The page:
Drought Dries Up Florida

Published online: Jul 06, 2007 News Soundings Trade Only News
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Florida officials are urging boaters in that state to use caution as drought has lowered water levels.

 

Problems in the state range from "moderate drought" to "extreme" in South Florida, with water restrictions in place for many areas. In South Florida a very dry 2006 and a dry beginning to 2007 had Lake Okeechobee at a record low of 8.89 feet on May 31. It should be at 13.23 feet.

 

Boaters should exercise extreme caution to prevent striking an underwater object or the bottom, the Florida Fish and Wildlife Conservation Commission, said in a statement. At the same time, no matter how shallow the water, there always is a drowning hazard and FWC officials strongly encourage boaters to wear their life jackets while on the water.

 

Droughts can reduce the aquifer level, allowing sink holes to form and drain lakes. Salinity increases in tidal creeks may stress fish, and low water levels can trap fish, resulting in fish kills from low dissolved oxygen, according to biologists.

 

There also may be access problems due to boat ramps being out of water and steep drop-offs at power-loading holes at end of boat ramps that are usable at current water levels.

 

According to FWC officials, there are positive and negative effects for the state's wildlife during this time.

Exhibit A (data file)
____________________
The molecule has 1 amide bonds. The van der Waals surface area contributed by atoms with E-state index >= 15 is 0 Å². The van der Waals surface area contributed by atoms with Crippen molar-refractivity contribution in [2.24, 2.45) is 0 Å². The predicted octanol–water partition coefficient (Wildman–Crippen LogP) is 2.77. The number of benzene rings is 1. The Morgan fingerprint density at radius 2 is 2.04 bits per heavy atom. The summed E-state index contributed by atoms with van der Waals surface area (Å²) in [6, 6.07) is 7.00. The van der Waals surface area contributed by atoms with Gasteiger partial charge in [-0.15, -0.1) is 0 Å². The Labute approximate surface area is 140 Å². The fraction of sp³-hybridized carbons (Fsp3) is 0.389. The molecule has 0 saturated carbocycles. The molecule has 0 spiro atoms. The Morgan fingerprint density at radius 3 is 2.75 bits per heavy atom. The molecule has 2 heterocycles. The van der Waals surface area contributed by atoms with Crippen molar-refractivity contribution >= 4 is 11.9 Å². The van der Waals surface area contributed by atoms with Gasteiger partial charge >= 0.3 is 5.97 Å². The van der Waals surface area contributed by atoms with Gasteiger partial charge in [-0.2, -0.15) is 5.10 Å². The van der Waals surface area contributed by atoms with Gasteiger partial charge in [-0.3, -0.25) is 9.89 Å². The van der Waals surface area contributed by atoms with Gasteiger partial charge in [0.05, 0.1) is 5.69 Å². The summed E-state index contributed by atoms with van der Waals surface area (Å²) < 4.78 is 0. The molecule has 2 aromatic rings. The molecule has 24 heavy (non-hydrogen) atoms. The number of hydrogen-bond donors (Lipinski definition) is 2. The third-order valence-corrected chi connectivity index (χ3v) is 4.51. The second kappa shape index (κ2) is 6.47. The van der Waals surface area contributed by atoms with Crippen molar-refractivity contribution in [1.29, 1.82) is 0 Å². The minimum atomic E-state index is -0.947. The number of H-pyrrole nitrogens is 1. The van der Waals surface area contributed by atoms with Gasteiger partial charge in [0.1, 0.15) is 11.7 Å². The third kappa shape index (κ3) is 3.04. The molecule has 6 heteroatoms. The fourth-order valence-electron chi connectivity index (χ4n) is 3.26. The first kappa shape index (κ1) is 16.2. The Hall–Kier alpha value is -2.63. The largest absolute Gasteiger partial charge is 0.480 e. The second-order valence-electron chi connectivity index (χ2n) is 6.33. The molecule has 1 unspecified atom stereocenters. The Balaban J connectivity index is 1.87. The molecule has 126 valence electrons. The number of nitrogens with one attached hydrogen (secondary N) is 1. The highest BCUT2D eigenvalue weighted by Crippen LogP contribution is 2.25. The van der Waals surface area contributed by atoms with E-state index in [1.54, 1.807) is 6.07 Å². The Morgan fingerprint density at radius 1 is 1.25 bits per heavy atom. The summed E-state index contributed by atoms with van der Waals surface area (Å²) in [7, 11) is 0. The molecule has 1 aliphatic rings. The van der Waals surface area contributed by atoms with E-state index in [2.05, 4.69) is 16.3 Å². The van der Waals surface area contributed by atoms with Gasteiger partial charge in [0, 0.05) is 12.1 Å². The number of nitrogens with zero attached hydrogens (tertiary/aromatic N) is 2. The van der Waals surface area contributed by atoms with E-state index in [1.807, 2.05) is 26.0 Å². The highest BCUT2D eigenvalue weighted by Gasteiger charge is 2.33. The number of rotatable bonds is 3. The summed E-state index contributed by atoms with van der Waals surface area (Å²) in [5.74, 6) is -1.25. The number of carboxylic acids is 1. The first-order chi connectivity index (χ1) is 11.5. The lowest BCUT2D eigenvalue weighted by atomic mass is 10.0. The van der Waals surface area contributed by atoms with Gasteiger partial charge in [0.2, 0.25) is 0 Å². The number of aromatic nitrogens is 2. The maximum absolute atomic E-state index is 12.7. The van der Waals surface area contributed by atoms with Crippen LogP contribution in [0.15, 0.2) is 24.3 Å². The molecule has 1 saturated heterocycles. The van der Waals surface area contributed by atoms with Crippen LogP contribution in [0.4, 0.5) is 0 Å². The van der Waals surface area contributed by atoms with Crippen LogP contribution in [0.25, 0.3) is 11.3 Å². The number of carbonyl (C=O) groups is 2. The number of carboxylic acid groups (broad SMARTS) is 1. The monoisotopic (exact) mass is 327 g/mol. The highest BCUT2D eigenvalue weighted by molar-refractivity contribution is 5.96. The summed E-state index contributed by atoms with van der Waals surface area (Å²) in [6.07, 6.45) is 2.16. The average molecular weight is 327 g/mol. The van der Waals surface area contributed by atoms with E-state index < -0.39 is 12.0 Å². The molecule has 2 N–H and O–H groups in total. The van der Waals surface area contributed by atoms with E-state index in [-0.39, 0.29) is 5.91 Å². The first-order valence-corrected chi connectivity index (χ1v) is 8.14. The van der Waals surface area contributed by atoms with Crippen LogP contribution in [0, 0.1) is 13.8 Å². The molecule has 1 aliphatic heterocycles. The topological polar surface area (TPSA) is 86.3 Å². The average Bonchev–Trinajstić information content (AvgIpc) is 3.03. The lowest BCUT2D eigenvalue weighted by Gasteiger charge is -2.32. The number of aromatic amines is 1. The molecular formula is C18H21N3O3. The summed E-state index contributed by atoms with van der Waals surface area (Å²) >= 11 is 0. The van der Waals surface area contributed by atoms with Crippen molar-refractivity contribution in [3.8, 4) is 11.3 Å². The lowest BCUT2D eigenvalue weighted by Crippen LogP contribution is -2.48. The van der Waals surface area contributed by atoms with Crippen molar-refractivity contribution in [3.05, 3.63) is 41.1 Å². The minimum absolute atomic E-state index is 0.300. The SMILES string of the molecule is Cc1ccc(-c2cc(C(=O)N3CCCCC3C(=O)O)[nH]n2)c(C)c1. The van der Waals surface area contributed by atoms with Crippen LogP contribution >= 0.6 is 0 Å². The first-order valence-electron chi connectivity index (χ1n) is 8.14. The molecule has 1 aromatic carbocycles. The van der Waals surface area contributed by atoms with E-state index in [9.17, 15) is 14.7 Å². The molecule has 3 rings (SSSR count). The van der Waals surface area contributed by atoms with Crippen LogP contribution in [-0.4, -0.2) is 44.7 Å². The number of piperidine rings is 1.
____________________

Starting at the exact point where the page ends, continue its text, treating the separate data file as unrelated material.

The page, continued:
The cycle of floods and droughts that Florida experiences is natural, normal and recurring. Florida's ecosystems are dependent on this cycle to maintain healthy fish and wildlife populations and the long-term benefits of droughts and floods often exceed the short-term negative effects, the FWC says.

 

"Short-term droughts probably are more beneficial to freshwater fish and their habitat than they are harmful," Fred Cross, regional freshwater fisheries biologist in the FWC's regional office in Panama City, said in a statement.

 

The drought exposes lake bottoms and dries up the muck that has accumulated. Desirable vegetation expands into deepwater portions of lakes and rivers, and seeds germinate on exposed lake bottoms.

 

However, during a drought, invasive and exotic plants such as hydrilla can become more of a problem. It also provides the opportunity to use prescribed burning to reduce vegetation in the wetlands. This creates open water habitat, which helps water quality and reduces the potential for wildfires, according to Cross.

 

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